Spelling, Vocabulary, and Confusing Words

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Because many words in English sound or look alike, frequently causing confusion, this list will be very helpful.


a vs. an

Rule. Use a when the first letter of the word following has the sound of a consonant. Keep in mind that some vowels sound like consonants when they’re sounded out as individual letters.

Examples:

  • a finger
  • a hotel
  • a U-turn (pronounced You-turn)
  • a HUD program
  • a NASA study

Rule. Use an when the first letter of the word following has the sound of a vowel. Remember that some consonants sound like vowels when they’re spoken as individual letters.

Examples:

  • an FBI case (F is pronounced ef here)
  • an honor (H is silent here)
  • an unusual idea
  • an HMO plan (H is pronounced aitch here)
  • an NAACP convention (N is pronounced en here)

Deciding whether to use a or an before abbreviations can be tricky. The abbreviation for Frequently Asked Questions (FAQ) causes confusion because it can be pronounced as a word (fak), or one letter at a time (F-A-Q). Using the guidelines above, one would say a FAQ when it is pronounced as one word, and an FAQ when it is pronounced one letter at a time.


accept

to agree; to receive

except

but, with the exception that


ad

advertisement

add

to perform addition


ades

fruit drinks

aides

people who help; assistants

AIDS

acronym for Acquired Immune Deficiency Syndrome

aids

helps, assists


adverse

unfortunate; strongly opposed (refers to things, not people)

Examples: an adverse reaction to the medication

                     adverse weather conditions

averse

having repugnance (refers to people)

Example: He is averse to a military draft.


advice (noun)

recommendation

advise (verb)

the act of giving a recommendation


affect vs. effect

Rule 1. Use effect when you mean bring about or brought about, cause or caused.

Example: He effected a commotion in the crowd.

Meaning: He caused a commotion in the crowd.

Rule 2. Use effect when you mean result.

Example: What effect did that speech have?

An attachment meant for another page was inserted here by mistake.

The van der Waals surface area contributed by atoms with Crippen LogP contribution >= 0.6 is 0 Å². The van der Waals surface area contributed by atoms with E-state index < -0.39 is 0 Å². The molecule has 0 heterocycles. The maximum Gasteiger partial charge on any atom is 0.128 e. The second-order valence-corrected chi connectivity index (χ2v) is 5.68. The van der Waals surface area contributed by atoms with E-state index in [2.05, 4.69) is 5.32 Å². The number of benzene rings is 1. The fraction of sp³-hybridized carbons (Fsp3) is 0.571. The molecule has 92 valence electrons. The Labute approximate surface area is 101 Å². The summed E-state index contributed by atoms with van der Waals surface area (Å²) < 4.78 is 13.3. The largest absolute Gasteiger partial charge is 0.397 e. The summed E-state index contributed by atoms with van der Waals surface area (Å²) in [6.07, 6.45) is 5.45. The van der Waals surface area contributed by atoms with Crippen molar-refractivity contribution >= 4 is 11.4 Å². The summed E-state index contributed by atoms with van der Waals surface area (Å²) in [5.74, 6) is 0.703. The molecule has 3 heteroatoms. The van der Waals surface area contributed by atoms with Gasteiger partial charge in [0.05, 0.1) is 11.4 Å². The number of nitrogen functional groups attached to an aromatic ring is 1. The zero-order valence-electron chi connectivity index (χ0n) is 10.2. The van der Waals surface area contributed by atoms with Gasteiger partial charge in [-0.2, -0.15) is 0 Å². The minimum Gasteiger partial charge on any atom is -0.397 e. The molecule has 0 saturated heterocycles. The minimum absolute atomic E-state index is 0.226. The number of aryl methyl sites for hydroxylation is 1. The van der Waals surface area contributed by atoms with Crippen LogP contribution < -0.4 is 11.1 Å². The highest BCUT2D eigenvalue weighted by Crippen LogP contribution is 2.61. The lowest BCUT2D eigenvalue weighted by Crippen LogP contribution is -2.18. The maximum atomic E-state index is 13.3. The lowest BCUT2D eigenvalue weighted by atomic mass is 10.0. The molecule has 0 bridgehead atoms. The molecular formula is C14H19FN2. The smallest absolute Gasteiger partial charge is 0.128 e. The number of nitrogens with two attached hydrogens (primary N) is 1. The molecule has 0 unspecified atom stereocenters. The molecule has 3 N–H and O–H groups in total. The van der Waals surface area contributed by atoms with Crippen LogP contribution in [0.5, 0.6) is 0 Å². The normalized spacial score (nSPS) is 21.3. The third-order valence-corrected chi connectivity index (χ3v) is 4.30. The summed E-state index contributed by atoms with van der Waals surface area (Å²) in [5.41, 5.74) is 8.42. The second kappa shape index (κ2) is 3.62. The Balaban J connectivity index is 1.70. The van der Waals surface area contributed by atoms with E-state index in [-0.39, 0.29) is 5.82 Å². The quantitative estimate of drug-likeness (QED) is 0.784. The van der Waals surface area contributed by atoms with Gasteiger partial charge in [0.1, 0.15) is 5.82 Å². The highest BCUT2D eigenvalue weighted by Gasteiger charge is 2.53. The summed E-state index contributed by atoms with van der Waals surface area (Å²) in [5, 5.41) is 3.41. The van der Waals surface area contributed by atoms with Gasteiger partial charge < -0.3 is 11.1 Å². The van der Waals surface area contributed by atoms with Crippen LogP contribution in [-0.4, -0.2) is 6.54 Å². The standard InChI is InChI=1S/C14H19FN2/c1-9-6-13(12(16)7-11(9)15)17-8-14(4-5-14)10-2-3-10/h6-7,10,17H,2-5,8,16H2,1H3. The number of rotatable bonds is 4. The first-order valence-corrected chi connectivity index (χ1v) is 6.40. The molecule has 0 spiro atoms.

Rule 3. Also use effect whenever any of these words precede it: a, an, any, the, take, into, no. These words may be separated from effect by an adjective.

Examples: That book had a long-lasting effect on my thinking.

                     Has the medicine produced any noticeable effects?

Rule 4. Use the verb affect when you mean to influence rather than to cause.

Example: How do the budget cuts affect your staffing?

Rule 5. Affect is used as a noun to mean emotional expression.

Example: She showed little affect when told she had won the lottery.


ail

to be ill; to cause pain or distress

ale

malt beverage more bitter than beer


air

what we breathe

err

make a mistake

heir

one who inherits something


aisle

passageway

I’ll

contraction for I will

isle

a small island


all

entire, everything

awl

a tool


allot

to parcel out

a lot

always two words meaning many


allowed

gave permission to

aloud

said out loud; spoken


all ready

means all are ready

Example: We are all ready to go.

already

refers to time

Example: Is it summer already?


all together

refers to a group; all of us or all of them together

Example: It is wonderful to be all together to celebrate your birthday.

altogether

entirely

Example: It is not altogether his fault.

altar

pedestal, usually religious

Example: They exchanged wedding vows at the altar of the church.

alter

to modify

Example: Please don't alter your plans until we have the final schedule approved.


allude

to refer indirectly

Example: He alluded to his past as a spy.

elude

avoid capture

Example: The fugitive eluded the police for a month.

illude

mislead

Example: He illuded her about his age.


allusion

an indirect mention of something

illusion

false perception


ambiguous

to have more than one meaning

Example: The law was ambiguous.

ambivalent

to have mixed feelings

Example: She is ambivalent about her wedding dress.


amicable

friendly (refers to things, not people)

amiable

friendly (refers to people)

Example: The amiable couple had an amicable divorce.


among

involves three or more

Example: Who among us has not lied?

between

involves just two

Example: She couldn’t decide between Chinese and Thai food.


amount

used for things not countable

Example: We couldn't handle that amount of ill will.

number

used for things that can be counted

Example: The number of accidents increased by ten percent.


ant

a bug

aunt

the sister of a parent


ante

a bet placed before playing

auntie

affectionate term for a parent’s sister


anxious

to have anxiety or worry

Example: She is anxious about taking the test.

eager

excited

Example: She is eager to get a puppy.


any more

something additional or further

Example: It didn’t rain any more this year than last year.

anymore

any longer, nowadays

Example: Harry doesn’t travel anymore.


appraise

to put a value on something

apprise

to notify


arc

arch, crescent, half moon

ark

a vessel or a refuge


ascent (noun)

movement upward

assent (noun or verb)

enthusiastic agreement; to agree

consent

agreement


assistance (noun)

help

assistants (noun)

people who help


assumption

an idea not based on evidence

presumption

an idea based on evidence


assure

to promise or say with confidence

ensure

to make sure something will/won't happen

insure

to issue an insurance policy


ate

past tense of eat

eight

the number after seven


aural

having to do with hearing

oral

having to do with the mouth


averse

(see adverse)


awed

in a state of amazement

odd

unusual; opposite of even when referring to numbers


aye

yes

eye

organ one sees with

I

pronoun

 

Misused Words

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